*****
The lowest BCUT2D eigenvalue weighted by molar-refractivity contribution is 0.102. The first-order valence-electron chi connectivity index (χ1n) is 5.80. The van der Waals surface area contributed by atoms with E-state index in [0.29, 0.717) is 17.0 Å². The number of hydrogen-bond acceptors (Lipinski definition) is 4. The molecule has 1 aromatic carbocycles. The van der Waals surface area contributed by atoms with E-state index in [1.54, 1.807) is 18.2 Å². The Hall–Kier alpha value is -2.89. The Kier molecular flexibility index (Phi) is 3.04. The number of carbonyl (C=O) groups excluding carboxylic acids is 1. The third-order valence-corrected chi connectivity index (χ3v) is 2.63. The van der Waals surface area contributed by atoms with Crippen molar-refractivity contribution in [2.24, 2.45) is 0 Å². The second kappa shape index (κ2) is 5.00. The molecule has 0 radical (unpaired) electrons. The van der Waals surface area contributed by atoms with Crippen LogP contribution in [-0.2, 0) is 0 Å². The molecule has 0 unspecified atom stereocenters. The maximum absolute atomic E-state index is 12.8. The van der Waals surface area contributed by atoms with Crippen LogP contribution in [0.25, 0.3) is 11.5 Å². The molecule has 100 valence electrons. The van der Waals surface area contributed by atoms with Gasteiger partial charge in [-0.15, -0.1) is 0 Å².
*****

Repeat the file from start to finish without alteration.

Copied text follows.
The lowest BCUT2D eigenvalue weighted by molar-refractivity contribution is 0.102. The first-order valence-electron chi connectivity index (χ1n) is 5.80. The van der Waals surface area contributed by atoms with E-state index in [0.29, 0.717) is 17.0 Å². The number of hydrogen-bond acceptors (Lipinski definition) is 4. The molecule has 1 aromatic carbocycles. The van der Waals surface area contributed by atoms with E-state index in [1.54, 1.807) is 18.2 Å². The Hall–Kier alpha value is -2.89. The Kier molecular flexibility index (Phi) is 3.04. The number of carbonyl (C=O) groups excluding carboxylic acids is 1. The third-order valence-corrected chi connectivity index (χ3v) is 2.63. The van der Waals surface area contributed by atoms with Crippen molar-refractivity contribution in [2.24, 2.45) is 0 Å². The second kappa shape index (κ2) is 5.00. The molecule has 0 radical (unpaired) electrons. The van der Waals surface area contributed by atoms with Crippen LogP contribution in [-0.2, 0) is 0 Å². The molecule has 0 unspecified atom stereocenters. The maximum absolute atomic E-state index is 12.8. The van der Waals surface area contributed by atoms with Crippen LogP contribution in [0.25, 0.3) is 11.5 Å². The molecule has 100 valence electrons. The van der Waals surface area contributed by atoms with Gasteiger partial charge in [-0.15, -0.1) is 0 Å².